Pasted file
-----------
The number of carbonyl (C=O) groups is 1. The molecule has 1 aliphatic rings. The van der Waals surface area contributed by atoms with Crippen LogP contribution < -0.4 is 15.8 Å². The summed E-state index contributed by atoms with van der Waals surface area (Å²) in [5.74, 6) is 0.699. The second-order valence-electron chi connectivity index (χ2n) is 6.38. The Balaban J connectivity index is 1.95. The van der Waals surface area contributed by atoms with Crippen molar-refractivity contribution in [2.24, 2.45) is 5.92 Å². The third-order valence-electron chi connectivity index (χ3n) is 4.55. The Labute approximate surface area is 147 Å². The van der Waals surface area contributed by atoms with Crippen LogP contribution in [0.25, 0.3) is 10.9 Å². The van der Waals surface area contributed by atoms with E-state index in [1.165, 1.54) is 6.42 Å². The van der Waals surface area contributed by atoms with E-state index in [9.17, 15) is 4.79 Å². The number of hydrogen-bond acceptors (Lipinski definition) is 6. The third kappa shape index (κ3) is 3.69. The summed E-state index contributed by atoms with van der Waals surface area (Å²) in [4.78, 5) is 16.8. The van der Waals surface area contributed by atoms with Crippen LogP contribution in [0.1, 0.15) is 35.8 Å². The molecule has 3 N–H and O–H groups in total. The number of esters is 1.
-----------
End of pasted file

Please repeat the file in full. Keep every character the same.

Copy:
The number of carbonyl (C=O) groups is 1. The molecule has 1 aliphatic rings. The van der Waals surface area contributed by atoms with Crippen LogP contribution < -0.4 is 15.8 Å². The summed E-state index contributed by atoms with van der Waals surface area (Å²) in [5.74, 6) is 0.699. The second-order valence-electron chi connectivity index (χ2n) is 6.38. The Balaban J connectivity index is 1.95. The van der Waals surface area contributed by atoms with Crippen molar-refractivity contribution in [2.24, 2.45) is 5.92 Å². The third-order valence-electron chi connectivity index (χ3n) is 4.55. The Labute approximate surface area is 147 Å². The van der Waals surface area contributed by atoms with Crippen LogP contribution in [0.25, 0.3) is 10.9 Å². The van der Waals surface area contributed by atoms with E-state index in [1.165, 1.54) is 6.42 Å². The van der Waals surface area contributed by atoms with E-state index in [9.17, 15) is 4.79 Å². The number of hydrogen-bond acceptors (Lipinski definition) is 6. The third kappa shape index (κ3) is 3.69. The summed E-state index contributed by atoms with van der Waals surface area (Å²) in [4.78, 5) is 16.8. The van der Waals surface area contributed by atoms with Crippen LogP contribution in [0.1, 0.15) is 35.8 Å². The molecule has 3 N–H and O–H groups in total. The number of esters is 1.